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    Last Dish at elBulli? Sorcerer Shares Secrets, Apprentices in Tow

    by Jessica Dukes
    March 24, 2011


    Ferran Adrià speaks at NYU's
    King Juan Carlos I Center

    Spoiler alert: according to Ferran Adrià, the final dish to be served at El Bulli, when the restaurant closes its doors for the last time this coming July 31, will be Peach Melba. Incidentally, it will be dish number 1846, by El Bulli's catalogued count, and the Catalan chef shared that, coincidentally, this number also refers to the year of Escoffier's birth. This was the final spoonful of information divvied out to eager Ferran-fans on a day devoted to conjuring the spirit of El Bulli, hosted by Foods from Spain.

    Adrià spoke twice yesterday in Manhattan about the dwindling days of El Bulli the restaurant, and the phoenix scheduled to rise in its place in 2014—that is, the as yet not-wholly-definable El Bulli Foundation. Accompanying Adrià was Time Magazine journalist and author Lisa Abend, invited to discuss her new book about a yeoman's life in the most famous kitchen in Roses, Spain, titled The Sorcerer's Apprentice: A Season in the Kitchen at Ferran Adria's ElBulli. The morning session also revealed Spain's new encyclopedic website for Spain foodies: www.foodsfromspain.com. And what would a Ferran event be without a few new announcements, including a possible Hollywood deal for Abend’s book, a new El Bulli documentary due for release this summer, and another El Bulli book to be published in the Fall?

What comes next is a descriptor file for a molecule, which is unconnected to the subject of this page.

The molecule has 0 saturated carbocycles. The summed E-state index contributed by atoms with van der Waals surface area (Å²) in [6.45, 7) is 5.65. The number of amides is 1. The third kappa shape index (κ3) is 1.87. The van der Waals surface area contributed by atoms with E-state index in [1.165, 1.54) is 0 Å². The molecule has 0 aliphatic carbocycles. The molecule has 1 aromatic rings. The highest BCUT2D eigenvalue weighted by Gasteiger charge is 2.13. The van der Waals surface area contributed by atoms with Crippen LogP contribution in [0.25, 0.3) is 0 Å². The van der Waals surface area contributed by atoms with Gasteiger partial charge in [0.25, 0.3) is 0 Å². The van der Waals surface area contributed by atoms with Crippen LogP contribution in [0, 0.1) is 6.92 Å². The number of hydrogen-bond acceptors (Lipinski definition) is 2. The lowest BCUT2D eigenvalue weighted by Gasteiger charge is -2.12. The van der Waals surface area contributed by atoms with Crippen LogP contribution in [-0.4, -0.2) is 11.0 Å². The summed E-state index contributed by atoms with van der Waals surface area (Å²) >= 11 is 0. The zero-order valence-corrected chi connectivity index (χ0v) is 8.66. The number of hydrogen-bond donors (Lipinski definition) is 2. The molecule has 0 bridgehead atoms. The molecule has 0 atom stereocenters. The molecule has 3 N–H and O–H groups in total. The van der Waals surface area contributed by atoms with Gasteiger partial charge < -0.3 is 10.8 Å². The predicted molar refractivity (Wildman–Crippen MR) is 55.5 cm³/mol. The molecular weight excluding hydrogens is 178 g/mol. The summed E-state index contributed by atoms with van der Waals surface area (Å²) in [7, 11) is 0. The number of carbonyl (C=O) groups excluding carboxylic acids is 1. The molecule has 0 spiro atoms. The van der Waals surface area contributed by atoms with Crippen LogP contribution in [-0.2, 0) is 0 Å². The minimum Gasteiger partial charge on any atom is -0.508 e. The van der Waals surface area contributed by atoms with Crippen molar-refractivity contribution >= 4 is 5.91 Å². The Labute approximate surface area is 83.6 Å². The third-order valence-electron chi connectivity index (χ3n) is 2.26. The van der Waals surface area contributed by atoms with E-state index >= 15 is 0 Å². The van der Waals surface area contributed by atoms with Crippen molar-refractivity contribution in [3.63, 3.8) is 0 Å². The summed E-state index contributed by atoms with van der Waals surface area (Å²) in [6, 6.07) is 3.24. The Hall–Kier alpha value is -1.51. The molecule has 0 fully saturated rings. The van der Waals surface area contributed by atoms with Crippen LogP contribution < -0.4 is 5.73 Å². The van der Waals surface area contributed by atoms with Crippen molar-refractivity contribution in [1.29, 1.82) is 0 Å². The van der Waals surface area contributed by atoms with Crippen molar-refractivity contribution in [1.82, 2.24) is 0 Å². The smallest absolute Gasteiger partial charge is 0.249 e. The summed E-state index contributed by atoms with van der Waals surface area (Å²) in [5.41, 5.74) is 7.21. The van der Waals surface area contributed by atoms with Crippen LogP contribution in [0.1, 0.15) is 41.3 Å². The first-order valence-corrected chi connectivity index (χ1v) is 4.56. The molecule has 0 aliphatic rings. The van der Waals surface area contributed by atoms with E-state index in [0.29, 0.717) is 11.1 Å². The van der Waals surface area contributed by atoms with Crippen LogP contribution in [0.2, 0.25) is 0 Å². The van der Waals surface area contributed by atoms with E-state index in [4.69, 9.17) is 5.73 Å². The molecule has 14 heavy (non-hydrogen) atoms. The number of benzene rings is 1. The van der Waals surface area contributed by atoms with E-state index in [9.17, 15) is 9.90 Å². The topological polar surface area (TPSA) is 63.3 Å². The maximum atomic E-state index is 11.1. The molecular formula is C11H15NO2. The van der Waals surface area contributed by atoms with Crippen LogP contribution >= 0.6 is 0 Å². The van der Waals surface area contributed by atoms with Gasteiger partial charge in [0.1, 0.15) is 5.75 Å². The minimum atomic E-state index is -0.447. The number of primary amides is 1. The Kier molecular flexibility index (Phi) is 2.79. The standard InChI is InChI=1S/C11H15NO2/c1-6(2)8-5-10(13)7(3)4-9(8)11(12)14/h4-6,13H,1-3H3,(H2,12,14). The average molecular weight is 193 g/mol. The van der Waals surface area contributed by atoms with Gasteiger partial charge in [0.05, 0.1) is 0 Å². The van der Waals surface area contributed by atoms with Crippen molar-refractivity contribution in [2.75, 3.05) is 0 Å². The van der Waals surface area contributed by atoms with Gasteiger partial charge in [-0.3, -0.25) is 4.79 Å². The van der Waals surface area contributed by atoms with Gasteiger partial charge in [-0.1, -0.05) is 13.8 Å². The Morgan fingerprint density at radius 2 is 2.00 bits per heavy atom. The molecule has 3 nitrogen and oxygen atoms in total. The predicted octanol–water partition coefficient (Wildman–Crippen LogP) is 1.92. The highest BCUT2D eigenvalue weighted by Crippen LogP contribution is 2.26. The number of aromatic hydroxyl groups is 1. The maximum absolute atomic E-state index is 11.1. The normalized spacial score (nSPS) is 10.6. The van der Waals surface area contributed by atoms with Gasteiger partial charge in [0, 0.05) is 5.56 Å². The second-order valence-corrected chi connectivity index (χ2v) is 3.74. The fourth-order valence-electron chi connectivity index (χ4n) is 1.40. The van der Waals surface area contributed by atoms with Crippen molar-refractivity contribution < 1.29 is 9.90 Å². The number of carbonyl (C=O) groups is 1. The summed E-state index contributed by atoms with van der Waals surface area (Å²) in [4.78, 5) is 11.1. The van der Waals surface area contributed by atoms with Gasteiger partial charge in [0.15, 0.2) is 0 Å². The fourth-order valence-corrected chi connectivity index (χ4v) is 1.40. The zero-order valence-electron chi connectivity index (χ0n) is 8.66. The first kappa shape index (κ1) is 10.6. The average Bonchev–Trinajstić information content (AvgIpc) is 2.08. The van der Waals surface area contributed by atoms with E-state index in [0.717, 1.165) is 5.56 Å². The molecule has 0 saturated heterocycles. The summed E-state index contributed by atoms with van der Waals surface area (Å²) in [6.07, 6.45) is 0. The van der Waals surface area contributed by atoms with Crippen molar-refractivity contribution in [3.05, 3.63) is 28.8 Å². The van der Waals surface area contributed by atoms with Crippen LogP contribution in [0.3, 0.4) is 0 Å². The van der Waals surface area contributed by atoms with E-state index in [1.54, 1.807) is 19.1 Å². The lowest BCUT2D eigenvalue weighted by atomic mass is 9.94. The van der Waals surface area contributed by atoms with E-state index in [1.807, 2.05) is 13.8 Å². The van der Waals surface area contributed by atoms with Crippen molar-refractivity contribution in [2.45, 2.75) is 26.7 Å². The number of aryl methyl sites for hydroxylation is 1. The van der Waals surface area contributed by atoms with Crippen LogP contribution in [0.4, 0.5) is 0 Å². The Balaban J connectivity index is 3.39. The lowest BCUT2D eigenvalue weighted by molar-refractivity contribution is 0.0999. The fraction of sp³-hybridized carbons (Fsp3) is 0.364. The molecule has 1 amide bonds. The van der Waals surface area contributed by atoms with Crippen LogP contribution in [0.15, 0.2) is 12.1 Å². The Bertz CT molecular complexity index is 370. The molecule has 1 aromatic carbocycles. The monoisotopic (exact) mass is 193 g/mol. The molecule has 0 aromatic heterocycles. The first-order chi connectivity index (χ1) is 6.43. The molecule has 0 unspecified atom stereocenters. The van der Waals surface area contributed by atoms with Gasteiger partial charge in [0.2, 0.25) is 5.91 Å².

Who Needs Spain?

    At NYU’s Juan Carlos I of Spain Center, Adrià was joined by Spain's Minister of Industry, Tourism and Commerce, Miguel Sebastián. The iconic chef has just been named Spain's Tourism Ambassador, and Sebastián shared his vision of a sunny future for tourism in Spain, whose visitors in 2010 outnumbered residents, and which came in third among most visited countries after France and the United States. The tourism minister revealed a new slogan touting Spain's total package, "I Need Spain," part of a long line of Spanish national promo slogans that become instant Spanish pop-culture favorites like Made in Spain and the beloved, though much riffed-upon Spain Is Different.

    The Stagiaire’s Life at El Bulli


    Time Magazine journalist and author Lisa Abend

    Abend, whose book on the El Bulli apprentice experience was released Tuesday, began her short presentation by detailing her first encounter, on her way to interview Adrià, with two regimented lines of blue-aproned stagiaires. The 35 apprentices were silently plucking pine nuts from sappy green pine cones in the kitchen of El Bulli. After an hour's interview, Abend passed back through the kitchen, where the same bent heads, seemingly fixed in place, continued to form two parallel lines over still more sticky green pines cones. As it turned out, the pine nuts would be used in the season's take on risotto. The "risotto" consisted of the seed of the pine tree, instead of rice (another year it was made with cucumber seeds, yet another it was made with the small seed inside a kernel of raw corn—to the agonized groans of many a stagiaire). Abend went on with a little math: enough pine nut risotto to fill a small bowl, times 50 servings (El Bulli famously only serves 50 guests per night; the restaurant is closed for lunch) … equals mucho trabajo.

    Two former El Bulli stagiaires came along as back up; both were graduates of ICEX, the Spanish Institute for Foreign Trade, which provides American and other international chefs scholarships to study and stage in Spain.

    From 3000 to 35